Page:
Chapter 2 Part A: In-car engine repair procedures

Chapter 2 Part A: In-car engine repair procedures
2A•1
Chapter 2 Part A:
In-car engine repair procedures
Contents
Camshaft - removal, inspection and refitting . . . . . . See Chapter 2B
Compression check . . . . . . . . . . . . . . . . . . . . . . . . . See Chapter 2B
Crankshaft rear oil seal - renewal . . . . . . . . . . . . . . . . . . . . . . . . . . . 16
Cylinder head - removal and refitting . . . . . . . . . . . . . . . . . . . . . . . . 12
Cylinder head - dismantling and inspection . . . . . . . See Chapter 2B
Drivebelt check, adjustment and renewal . . . . . . . .
See Chapter 1
Engine - removal and refitting . . . . . . . . . . . . . . . . . See Chapter 2B
Engine mountings - check and renewal . . . . . . . . . . . . . . . . . . . . . . 17
Engine oil and filter change . . . . . . . . . . . . . . . . . . .
See Chapter 1
Engine overhaul - general information . . . . . . . . . . . See Chapter 2B
Exhaust manifold - removal and refitting . . . . . . . . . . . . . . . . . . . . . 6
Flywheel/driveplate - removal and refitting . . . . . . . . . . . . . . . . . . . 15
Front oil seals - renewal . . . . . . . . . . . . . . . . . . . . . . . . . . . . . . . . . . 11
General information . . . . . . . . . . . . . . . . . . . . . . . . . . . . . . . . . . . . . 1
Intake manifold - removal and refitting . . . . . . . . . . . . . . . . . . . . . . . 5
Oil pump - removal, inspection and refitting . . . . . . . . . . . . . . . . . . 14
Repair operations possible with the engine in the vehicle . . . . . . . . 2
Rocker arm and shaft assembly - dismantling, inspection
and reassembly . . . . . . . . . . . . . . . . . . . . . . . . . . . See Chapter 2B
Spark plug renewal . . . . . . . . . . . . . . . . . . . . . . . . . .
See Chapter 1
Sump - removal and refitting . . . . . . . . . . . . . . . . . . . . . . . . . . . . . . 13
Timing belt and sprockets - removal, inspection and refitting . . . . . 10
Timing belt covers - removal and refitting . . . . . . . . . . . . . . . . . . . . . 9
Timing chain and sprockets - removal, inspection and refitting . . . . 8
Timing chain covers - removal and refitting . . . . . . . . . . . . . . . . . . . 7
Top Dead Centre (TDC) for No 1 piston - locating . . . . . . . . . . . . . . 3
Valve clearance check and adjustment . . . . . . . . . . .
See Chapter 1
Valve cover - removal and refitting . . . . . . . . . . . . . . . . . . . . . . . . . . 4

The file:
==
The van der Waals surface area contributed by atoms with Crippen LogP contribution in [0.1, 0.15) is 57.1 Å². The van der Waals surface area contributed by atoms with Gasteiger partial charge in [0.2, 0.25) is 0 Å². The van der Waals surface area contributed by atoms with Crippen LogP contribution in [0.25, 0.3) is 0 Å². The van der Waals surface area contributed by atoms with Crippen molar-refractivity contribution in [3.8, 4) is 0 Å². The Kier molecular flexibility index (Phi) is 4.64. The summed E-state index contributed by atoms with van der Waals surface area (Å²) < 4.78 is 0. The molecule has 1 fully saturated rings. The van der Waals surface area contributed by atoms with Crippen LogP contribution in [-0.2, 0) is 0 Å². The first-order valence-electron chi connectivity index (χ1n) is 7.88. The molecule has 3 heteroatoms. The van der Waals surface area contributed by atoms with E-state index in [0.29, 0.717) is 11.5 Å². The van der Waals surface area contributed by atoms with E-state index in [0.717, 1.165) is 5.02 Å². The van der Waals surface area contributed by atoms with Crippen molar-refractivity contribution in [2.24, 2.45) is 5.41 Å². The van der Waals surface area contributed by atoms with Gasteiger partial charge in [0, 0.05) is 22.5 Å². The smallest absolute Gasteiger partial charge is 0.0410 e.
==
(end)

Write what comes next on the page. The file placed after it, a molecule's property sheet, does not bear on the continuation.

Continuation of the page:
Valves - servicing . . . . . . . . . . . . . . . . . . . . . . . . . . . See Chapter 2B
Degrees of difficulty
Easy, suitable for
novice with little
experience
Fairly easy, suitable
for beginner with
some experience
2A
Fairly difficult,
suitable for competent
DIY mechanic
Difficult, suitable for
experienced DIY
mechanic
Specifications
General
Displacement
3-series, E30 body style
316i (1988 to 1991) . . . . . . . . . . . . . . . . . . . . . . . . . . . . . . . . . . .
316 (1983 to 1988) and 318i (1983 to 1987) . . . . . . . . . . . . . . . .
318i (1987 1991) . . . . . . . . . . . . . . . . . . . . . . . . . . . . . . . . . . . . .
320i (1987 to 1991) . . . . . . . . . . . . . . . . . . . . . . . . . . . . . . . . . . .
325i (1987 to 1991) . . . . . . . . . . . . . . . . . . . . . . . . . . . . . . . . . . .
5-series, E28 body style (“old-shape”)
518 (1981 to 1985) and 518i (1985 to 1988) . . . . . . . . . . . . . . . .
525i (1981 to 1988) . . . . . . . . . . . . . . . . . . . . . . . . . . . . . . . . . . .
528i (1981 to 1988) . . . . . . . . . . . . . . . . . . . . . . . . . . . . . . . . . . .
535i (1985 to 1988) . . . . . . . . . . . . . . . . . . . . . . . . . . . . . . . . . . .
M535i (1985 to 1988) . . . . . . . . . . . . . . . . . . . . . . . . . . . . . . . . .
5-series, E34 body style (“new-shape”)
518i (1990 to 1993) . . . . . . . . . . . . . . . . . . . . . . . . . . . . . . . . . . .
520i (1988 to 1991) . . . . . . . . . . . . . . . . . . . . . . . . . . . . . . . . . . .
525i (1988 to 1991) . . . . . . . . . . . . . . . . . . . . . . . . . . . . . . . . . . .
530i (1988 to 1991) . . . . . . . . . . . . . . . . . . . . . . . . . . . . . . . . . . .
535i (1988 to 1993) . . . . . . . . . . . . . . . . . . . . . . . . . . . . . . . . . . .
Firing order
Four-cylinder engine . . . . . . . . . . . . . . . . . . . . . . . . . . . . . . . . . . . . . .
Six-cylinder engine . . . . . . . . . . . . . . . . . . . . . . . . . . . . . . . . . . . . . . .
1596 cc (M40/4-cylinder engine)
1766 cc (M10/4-cylinder engine)
1796 cc (M40/4-cylinder engine)
1990 cc (M20/6-cylinder engine)
2494 cc (M20/6-cylinder engine)
1766 cc (M10/4-cylinder engine)
2494 cc (M30/6-cylinder engine)
2788 cc (M30/6-cylinder engine)